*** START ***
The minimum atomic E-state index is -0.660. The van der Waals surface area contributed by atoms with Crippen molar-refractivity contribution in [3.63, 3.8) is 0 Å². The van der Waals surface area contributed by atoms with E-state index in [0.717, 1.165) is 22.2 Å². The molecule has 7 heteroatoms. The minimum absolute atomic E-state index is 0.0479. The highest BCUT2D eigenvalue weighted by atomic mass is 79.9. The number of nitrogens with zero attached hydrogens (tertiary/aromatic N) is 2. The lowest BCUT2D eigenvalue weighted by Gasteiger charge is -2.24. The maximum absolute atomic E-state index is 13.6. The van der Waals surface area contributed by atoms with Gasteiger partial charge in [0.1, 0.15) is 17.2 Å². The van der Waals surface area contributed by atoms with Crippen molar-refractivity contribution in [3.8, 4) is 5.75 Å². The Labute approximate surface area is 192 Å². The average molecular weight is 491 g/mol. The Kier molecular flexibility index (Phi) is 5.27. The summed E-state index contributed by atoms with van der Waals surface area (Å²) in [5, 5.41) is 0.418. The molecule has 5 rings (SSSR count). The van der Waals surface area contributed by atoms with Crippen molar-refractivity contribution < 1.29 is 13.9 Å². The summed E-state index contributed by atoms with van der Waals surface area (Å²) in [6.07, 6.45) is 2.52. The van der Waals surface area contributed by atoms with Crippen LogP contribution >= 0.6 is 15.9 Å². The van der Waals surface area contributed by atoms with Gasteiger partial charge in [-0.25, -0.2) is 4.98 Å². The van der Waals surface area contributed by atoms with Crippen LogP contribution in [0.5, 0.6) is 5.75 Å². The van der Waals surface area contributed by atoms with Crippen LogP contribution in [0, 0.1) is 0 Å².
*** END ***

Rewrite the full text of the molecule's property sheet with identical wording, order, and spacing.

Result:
The minimum atomic E-state index is -0.660. The van der Waals surface area contributed by atoms with Crippen molar-refractivity contribution in [3.63, 3.8) is 0 Å². The van der Waals surface area contributed by atoms with E-state index in [0.717, 1.165) is 22.2 Å². The molecule has 7 heteroatoms. The minimum absolute atomic E-state index is 0.0479. The highest BCUT2D eigenvalue weighted by atomic mass is 79.9. The number of nitrogens with zero attached hydrogens (tertiary/aromatic N) is 2. The lowest BCUT2D eigenvalue weighted by Gasteiger charge is -2.24. The maximum absolute atomic E-state index is 13.6. The van der Waals surface area contributed by atoms with Gasteiger partial charge in [0.1, 0.15) is 17.2 Å². The van der Waals surface area contributed by atoms with Crippen molar-refractivity contribution in [3.8, 4) is 5.75 Å². The Labute approximate surface area is 192 Å². The average molecular weight is 491 g/mol. The Kier molecular flexibility index (Phi) is 5.27. The summed E-state index contributed by atoms with van der Waals surface area (Å²) in [5, 5.41) is 0.418. The molecule has 5 rings (SSSR count). The van der Waals surface area contributed by atoms with Crippen molar-refractivity contribution < 1.29 is 13.9 Å². The summed E-state index contributed by atoms with van der Waals surface area (Å²) in [6.07, 6.45) is 2.52. The van der Waals surface area contributed by atoms with Crippen LogP contribution >= 0.6 is 15.9 Å². The van der Waals surface area contributed by atoms with Gasteiger partial charge in [-0.25, -0.2) is 4.98 Å². The van der Waals surface area contributed by atoms with Crippen LogP contribution in [0.5, 0.6) is 5.75 Å². The van der Waals surface area contributed by atoms with Crippen LogP contribution in [0, 0.1) is 0 Å².